Take the newly formed California Regional for example. For both male and female athletes, the level of competition they will now face has just exploded. The male qualifiers from the NorCal Regional in 2013 were Jason Khalipa (3rd place at 2014 Games), Neal Maddox (15th place at 2014 Games) and Marcus Filly (25th place). Throw in the likes of Wes Piatt (35th at 2013 Games) and Garret Fisher (5th at 2013 Games) and you can see how stacked the NorCal region is. Now, Jason Khalipa has announced his retirement from individual competition, but all these athletes will now not just have to compete with each other, but with the class of the SoCal region as well. That includes the likes of Kenneth Leverich (19th at 2014 Games), Dan Bailey (10th at 2014 Games) and Josh Bridges (4th at 2014 Games).

It’s the same story on the women’s side. Valerie Voboril (5th at 2014 Games), Rebecca Voigt (24th at 2014 Games), Lauren Fisher (9th at 2014 Games) and Lindsey Valenzuela (2nd at 2013 Games) will have to compete against the women from the NorCal region: Alessandra Pichelli (23rd at 2014 Games), Chyna Cho (15th at 2014 Games) and Margaux Alvarez (34th at 2014 Games).

Keep in mind that only the top 5 athletes from the California Regional will advance to the Games, which means that there will be some big names that won’t make it to the Games in 2015. But, as Voigt (a 7x Games athlete) pointed out in a recent interview, this could be great for the sport.

“I feel the sport is only going to be better because of the changes that they [CrossFit HQ] make. And if it doesn’t work then they can always go back, so it’s not the end of the world. But I do think it’s going to be great.  I have to grow as an athlete and embrace the changes, because the changes are going to happen regardless. So if it means that I have to work harder to get back to the Games—great! That mean’s that I’ll be a better athlete than I was yesterday. I think it’s going to enforce us to be more disciplined and work harder—and that can’t be bad.”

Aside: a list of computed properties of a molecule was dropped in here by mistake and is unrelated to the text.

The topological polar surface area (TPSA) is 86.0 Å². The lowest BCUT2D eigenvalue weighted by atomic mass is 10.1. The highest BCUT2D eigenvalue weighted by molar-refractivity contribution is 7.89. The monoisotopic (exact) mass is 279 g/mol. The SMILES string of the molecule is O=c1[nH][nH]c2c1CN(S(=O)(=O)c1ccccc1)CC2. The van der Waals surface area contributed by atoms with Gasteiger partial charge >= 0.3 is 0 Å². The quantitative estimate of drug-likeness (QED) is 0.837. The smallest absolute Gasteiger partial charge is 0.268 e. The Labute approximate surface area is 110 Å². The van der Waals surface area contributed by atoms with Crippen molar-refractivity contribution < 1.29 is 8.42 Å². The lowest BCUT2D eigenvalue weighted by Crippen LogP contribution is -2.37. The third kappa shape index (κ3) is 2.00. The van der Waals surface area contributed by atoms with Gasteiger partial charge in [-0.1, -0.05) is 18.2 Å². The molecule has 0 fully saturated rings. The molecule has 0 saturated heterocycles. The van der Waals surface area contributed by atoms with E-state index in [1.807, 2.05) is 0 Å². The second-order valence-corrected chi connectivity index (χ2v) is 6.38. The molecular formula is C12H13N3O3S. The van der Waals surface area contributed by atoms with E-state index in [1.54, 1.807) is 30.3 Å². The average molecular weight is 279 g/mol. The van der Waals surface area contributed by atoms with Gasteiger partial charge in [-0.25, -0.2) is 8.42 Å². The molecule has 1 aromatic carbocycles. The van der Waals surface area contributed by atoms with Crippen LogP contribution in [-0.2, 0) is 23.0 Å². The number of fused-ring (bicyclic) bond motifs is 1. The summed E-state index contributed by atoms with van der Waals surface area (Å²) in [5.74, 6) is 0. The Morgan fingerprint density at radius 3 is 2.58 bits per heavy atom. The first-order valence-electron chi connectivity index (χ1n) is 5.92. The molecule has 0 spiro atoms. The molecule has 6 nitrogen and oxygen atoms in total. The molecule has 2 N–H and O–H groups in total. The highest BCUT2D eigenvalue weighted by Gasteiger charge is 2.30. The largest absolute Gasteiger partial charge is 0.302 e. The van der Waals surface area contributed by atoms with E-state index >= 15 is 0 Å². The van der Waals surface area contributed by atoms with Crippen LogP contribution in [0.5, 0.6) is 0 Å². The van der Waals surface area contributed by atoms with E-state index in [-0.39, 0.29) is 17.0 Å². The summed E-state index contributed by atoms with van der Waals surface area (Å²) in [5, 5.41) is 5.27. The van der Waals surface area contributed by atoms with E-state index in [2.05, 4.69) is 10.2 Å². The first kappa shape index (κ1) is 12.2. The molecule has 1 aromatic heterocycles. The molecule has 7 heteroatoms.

-Becca Voigt

For the fans of the Games, the added competition will certainly bring more excitement to the Regionals and to the Games as the stakes will be higher for all the athletes concerned.

Scaled Open workouts

For the first time in 2015, CrossFit will release scaled versions of each Open workout so athletes can choose the programming that best matches their abilities. Athletes will be able to log on to the CrossFit Games site each Thursday to see their division’s prescribed version of the workout and their division’s scaled version of the workout. Those athletes who elect to complete the scaled version will still need to meet the movement standards (and other requirements) of the workout, and cannot scale or modify further.

It’s important to note that if you do decide to do a scaled Open workout one week, it won’t prevent you from doing the next workout as prescribed. But if you do decide to do all five Open WODs scaled, your scores will be visible on the Scaled Leaderboard. However, if you scale any Open workout, you’ll be removed from contention from qualifying for Regionals and the Masters Qualifier.

Teenage Division

Athletes between the ages of 14 and 17 “as of the close of score submissions for Open Workout 15.1” will automatically be entered into the new Teenage division. The teens will perform a different version of the Open workout than the adult male and female competitors. The winners of the teenage division will be crowned after the fifth and final week of the Open.

For teen athletes that want to qualify for the Regionals (on a team or as an individual), must change their division by emailing before the end of score submissions for Open Workout 15.1.

Picture from the 2014 Reebok CrossFit Games

About Damect Dominguez

Co-founder of BoxLife Magazine. Author: Training Day: 400+ Workouts to Incorporate in Your Training.

Leave a Comment